Adhan and Muslim prayers to take place at the Vatican

The Vatican

For the first time in history, the Muslim prayer and its call (adhaan) would be heard in the Vatican city after Pope Frances invited Palestinian president Mahmoud Abbas and Israel’s Shimon Perez for a peace prayer.

“This is a moment to invoke God for the gift of peace. This is a pause in politics,” Father Pierbattista Pizzaballa, a Church official in charge of Catholic sites in the Holy Land and a key organizer of Sunday’s encounter, told Reuters on Friday, June 6.

“This is also an invitation to politicians to pause and look heavenward,” Pizzaballa told a Vatican briefing.

“Everyone wants something to happen, something to change. Everyone is tired of these eternal negotiations that never end…”

Francis issued the invitation to Israeli President Shimon Peres and Palestinian Authority President Mahmoud Abbas during his visit last week to Jordan and Al-Quds (occupied Jerusalem). Abbas, Peres, and Francis will be joined by Jewish, Christian and Islamic religious leaders, a statement released by Peres’s spokesperson said, according to the Times of Israel.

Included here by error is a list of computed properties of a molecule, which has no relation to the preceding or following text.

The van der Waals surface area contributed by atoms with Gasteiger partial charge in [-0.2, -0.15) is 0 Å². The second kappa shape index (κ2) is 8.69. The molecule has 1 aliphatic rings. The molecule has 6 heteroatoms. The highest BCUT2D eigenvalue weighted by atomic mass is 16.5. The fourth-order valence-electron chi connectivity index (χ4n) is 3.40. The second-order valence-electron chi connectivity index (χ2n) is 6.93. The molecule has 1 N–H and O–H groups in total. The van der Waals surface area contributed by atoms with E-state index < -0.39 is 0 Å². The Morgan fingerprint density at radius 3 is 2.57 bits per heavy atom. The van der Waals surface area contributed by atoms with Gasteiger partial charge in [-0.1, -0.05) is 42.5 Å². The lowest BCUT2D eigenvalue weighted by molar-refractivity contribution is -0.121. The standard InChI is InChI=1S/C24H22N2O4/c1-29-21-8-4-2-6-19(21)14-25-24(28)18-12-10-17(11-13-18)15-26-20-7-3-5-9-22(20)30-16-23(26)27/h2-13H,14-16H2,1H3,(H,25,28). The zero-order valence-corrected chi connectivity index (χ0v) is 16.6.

The Vatican’s special event would be broadcasted to viewers across the world.

Holy See officials on Friday said the evening prayers would be a “pause in politics” and had no political aim other than to rekindle the desire for Israeli-Palestinian peace at the political and popular level, according to the Associated Press.

Francis is expected to greet Peres and Abbas separately at the Vatican hotel where he lives and have a brief one-on-one with each of the men. The Pope will be joined by the spiritual leader of the world’s Orthodox Christians, Ecumenical Patriarch Bartholomew, demonstrating a united Christian front for the event. The four will then travel to a field in the Vatican gardens for the prayer ceremony divided into three parts as Jewish, Christian and Muslim. Each faith group would be reading texts from their respect holy books, a prayer for forgiveness, and a prayer for peace.

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